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Research article2024Peer reviewedOpen access

Adaptation strategies of the Icelandic horse with induced forelimb lameness at walk, trot and tölt

Smit, Ineke H.; Hernlund, Elin; Persson-Sjodin, Emma; Bjornsdottir, Sigridur; Gunnarsdottir, Helga; Gunnarsson, Vikingur; Rhodin, Marie; Braganca, Filipe M. Serra


Background and objective Lameness assessment in the gaited Icelandic horse is complex. We aimed to describe their kinematic and temporal adaptation strategies in response to forelimb lameness at walk, trot and tolt.Study designIn vivo experiment.Methods Ten clinically non-lame Icelandic horses were measured before and after reversible forelimb lameness induction. Upper body and limb kinematics were measured using 11 inertial measurement units mounted on the poll, withers, pelvis (tubera sacrale) and all four limbs and hoofs (Equimoves (R), 500 Hz). Horses were measured on a straight line at walk and trot in-hand and at walk, trot and tolt while ridden. Linear mixed models were used to compare baseline and lame conditions (random factor = 'horse'), and results are presented as the difference in estimated marginal means or percentage of change.Results Lameness induction significantly (p < 0.05) increased head vertical movement asymmetry at walk (HDmin/HDmaxHAND: 18.8/5.7 mm, HDmin/HDmaxRIDDEN: 9.8/0.3 mm) and trot (HDmin/HDmaxHAND: 18.1/7.8 mm, HDmin/HDmaxRIDDEN: 24.0/9.3 mm). At the tolt, however, HDmin did not change significantly (1.1 mm), but HDmax increased by 11.2 mm (p < 0.05). Furthermore, pelvis vertical movement asymmetry (PDmax) increased by 4.9 mm, sound side dissociation decreased (-8.3%), and sound diagonal dissociation increased (6.5%). Other temporal stride variables were also affected, such as increased stance duration of both forelimbs at walk, tolt and in-hand trot.Main limitations Only one degree of lameness (mild) was induced with an acute lameness model.Conclusions Classical forelimb lameness metrics, such as vertical head and withers movement asymmetry, were less valuable at tolt compared to walk and trot, except for HDmax. Therefore, it is advised to primarily use the walk and trot to detect and quantify forelimb lameness in the Icelandic horse.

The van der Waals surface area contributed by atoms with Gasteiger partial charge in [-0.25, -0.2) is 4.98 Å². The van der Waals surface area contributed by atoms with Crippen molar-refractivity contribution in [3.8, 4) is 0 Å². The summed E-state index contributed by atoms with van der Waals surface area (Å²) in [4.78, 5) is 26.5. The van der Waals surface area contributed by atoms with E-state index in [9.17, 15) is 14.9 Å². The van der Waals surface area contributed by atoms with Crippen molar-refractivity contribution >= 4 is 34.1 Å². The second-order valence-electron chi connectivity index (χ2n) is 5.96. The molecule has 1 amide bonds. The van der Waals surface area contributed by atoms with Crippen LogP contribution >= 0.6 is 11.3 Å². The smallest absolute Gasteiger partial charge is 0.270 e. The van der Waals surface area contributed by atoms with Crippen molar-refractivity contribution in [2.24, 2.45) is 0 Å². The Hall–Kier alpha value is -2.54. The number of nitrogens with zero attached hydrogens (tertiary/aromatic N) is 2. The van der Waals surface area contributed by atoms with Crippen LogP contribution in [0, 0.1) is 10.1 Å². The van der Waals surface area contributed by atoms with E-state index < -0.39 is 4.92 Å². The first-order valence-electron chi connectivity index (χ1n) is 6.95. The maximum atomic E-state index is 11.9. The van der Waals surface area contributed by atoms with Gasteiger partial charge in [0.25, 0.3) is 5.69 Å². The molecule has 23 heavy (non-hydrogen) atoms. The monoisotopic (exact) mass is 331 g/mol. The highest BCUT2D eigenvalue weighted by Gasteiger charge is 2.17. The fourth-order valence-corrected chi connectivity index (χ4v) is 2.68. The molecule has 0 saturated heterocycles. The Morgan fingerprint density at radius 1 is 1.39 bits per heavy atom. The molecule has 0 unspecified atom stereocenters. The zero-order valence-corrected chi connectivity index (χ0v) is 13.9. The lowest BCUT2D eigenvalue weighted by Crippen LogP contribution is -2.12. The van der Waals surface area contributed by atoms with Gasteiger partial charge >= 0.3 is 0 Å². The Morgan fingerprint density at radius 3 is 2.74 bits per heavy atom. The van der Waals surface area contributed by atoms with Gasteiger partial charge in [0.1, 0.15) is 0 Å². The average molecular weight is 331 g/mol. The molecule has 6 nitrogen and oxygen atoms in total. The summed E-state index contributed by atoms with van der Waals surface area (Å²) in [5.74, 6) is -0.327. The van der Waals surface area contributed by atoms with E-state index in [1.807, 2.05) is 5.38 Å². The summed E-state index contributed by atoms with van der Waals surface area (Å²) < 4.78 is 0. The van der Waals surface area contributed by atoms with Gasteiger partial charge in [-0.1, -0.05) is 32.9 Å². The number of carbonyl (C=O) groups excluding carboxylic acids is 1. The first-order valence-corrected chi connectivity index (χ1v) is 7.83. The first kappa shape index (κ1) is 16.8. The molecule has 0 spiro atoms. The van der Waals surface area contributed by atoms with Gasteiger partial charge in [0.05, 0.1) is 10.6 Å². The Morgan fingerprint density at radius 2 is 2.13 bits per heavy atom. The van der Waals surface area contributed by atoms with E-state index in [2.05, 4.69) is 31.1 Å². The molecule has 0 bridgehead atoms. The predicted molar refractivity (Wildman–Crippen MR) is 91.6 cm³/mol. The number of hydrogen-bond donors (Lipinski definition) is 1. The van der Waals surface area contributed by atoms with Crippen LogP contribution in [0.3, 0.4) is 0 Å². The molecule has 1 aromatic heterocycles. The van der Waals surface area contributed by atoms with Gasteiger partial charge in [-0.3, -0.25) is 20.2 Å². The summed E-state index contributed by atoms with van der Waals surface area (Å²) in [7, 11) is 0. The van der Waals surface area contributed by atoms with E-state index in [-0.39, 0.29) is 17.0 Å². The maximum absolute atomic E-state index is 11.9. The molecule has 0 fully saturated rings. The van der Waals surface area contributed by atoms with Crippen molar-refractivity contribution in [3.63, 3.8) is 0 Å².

asymmetry; equine biomechanics; gaited horse; inertial measurement units; kinematics

Published in

Equine Veterinary Journal
2024, Volume: 56, number: 3, pages: 617-630 Publisher: WILEY